FIGURE 3. Content of the AMF-specific fatty acid (C16:1ω5) in the total lipids extracted from the root and substrate samples, summed together per cultivation containers planted with both of the Panicum species (i.e., roots of both C3- and C4-Panicum, substrate in both of the plant compartments and the RFC), as affected by mycorrhizal inoculation (M+, mycorrhizal inoculum added; M-, non-mycorrhizal control) and cultivation temperature (low t, 25°C during daytime; high t, 36°C during daytime). Mean values ± standard errors are shown (n = 4 for M+ high t treatment, n = 3 for all the other treatments). Significances of inoculation (Inoc), cultivation temperature (Temp), and their interaction are indicated (factors with p ≥ 0.05 are not shown, ∗∗∗p < 0.001, ∗∗0.001 ≤ p < 0.01). Bars with different letters above mean significant differences at p = 0.05. Different letters at the individual bars indicate significant differences between the means at p < 0.05.
Competition for Resources Between the C3- and the C4-Plants
To address the competition between the two co-existing plant species, we calculated the fraction of plant biomass, P and N yields, as well as the fraction of excess 15N per cultivation container assignable to the C3 plant (i.e., the share of resources diverted to the C3 plant on a whole cultivation container basis, with the remaining part of the particular resource being assignable to the C4 plant).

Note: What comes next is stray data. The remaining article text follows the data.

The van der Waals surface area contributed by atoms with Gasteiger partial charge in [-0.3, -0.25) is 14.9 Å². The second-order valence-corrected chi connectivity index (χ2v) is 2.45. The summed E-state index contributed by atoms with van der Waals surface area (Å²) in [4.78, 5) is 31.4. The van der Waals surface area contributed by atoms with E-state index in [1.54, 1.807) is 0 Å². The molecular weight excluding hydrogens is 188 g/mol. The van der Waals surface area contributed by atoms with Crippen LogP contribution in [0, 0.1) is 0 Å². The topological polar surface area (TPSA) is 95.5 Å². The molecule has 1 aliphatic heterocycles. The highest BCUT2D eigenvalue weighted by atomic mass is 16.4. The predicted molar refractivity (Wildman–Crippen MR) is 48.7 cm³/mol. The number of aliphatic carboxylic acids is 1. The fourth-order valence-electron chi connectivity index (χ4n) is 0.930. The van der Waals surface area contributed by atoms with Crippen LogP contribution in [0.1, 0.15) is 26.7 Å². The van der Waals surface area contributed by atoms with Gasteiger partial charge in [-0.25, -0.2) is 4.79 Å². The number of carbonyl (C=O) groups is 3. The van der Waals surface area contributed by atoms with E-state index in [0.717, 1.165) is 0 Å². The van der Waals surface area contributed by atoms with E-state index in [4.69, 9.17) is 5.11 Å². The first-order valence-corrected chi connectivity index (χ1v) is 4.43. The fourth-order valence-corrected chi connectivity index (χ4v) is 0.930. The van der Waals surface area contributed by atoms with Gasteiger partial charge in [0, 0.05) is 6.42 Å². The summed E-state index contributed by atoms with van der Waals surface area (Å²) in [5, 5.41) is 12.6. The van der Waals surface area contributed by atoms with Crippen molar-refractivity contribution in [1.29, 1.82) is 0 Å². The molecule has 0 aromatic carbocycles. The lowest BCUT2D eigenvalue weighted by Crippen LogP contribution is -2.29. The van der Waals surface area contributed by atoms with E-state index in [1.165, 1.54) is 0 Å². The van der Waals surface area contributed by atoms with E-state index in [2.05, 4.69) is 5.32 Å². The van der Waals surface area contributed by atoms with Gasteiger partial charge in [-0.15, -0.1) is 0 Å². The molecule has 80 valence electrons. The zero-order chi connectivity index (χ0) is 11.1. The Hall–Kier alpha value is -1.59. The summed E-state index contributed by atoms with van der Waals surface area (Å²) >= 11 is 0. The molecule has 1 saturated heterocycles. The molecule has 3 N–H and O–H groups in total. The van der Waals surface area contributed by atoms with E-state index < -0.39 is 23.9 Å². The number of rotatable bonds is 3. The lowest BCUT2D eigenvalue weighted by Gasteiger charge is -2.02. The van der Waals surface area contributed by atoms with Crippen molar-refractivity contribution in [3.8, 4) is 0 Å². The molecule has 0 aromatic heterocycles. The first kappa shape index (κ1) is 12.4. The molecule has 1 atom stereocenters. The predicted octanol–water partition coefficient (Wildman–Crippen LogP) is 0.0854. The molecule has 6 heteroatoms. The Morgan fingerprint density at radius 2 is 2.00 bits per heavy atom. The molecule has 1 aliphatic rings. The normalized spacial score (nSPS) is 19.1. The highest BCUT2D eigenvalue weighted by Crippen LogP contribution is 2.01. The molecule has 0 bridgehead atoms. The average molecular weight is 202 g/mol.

Based on these analyses, the C3 plant always lost out in the competition for resources with the C4 plant at high t (be it with respect to the biomass production, P uptake, N uptake, or excess 15N; Supplementary Table S2 and Figures 4A–C). For none of the measured variables there was any effect of AMF inoculation (alone or in interaction with the temperature regime; Supplementary Table S2).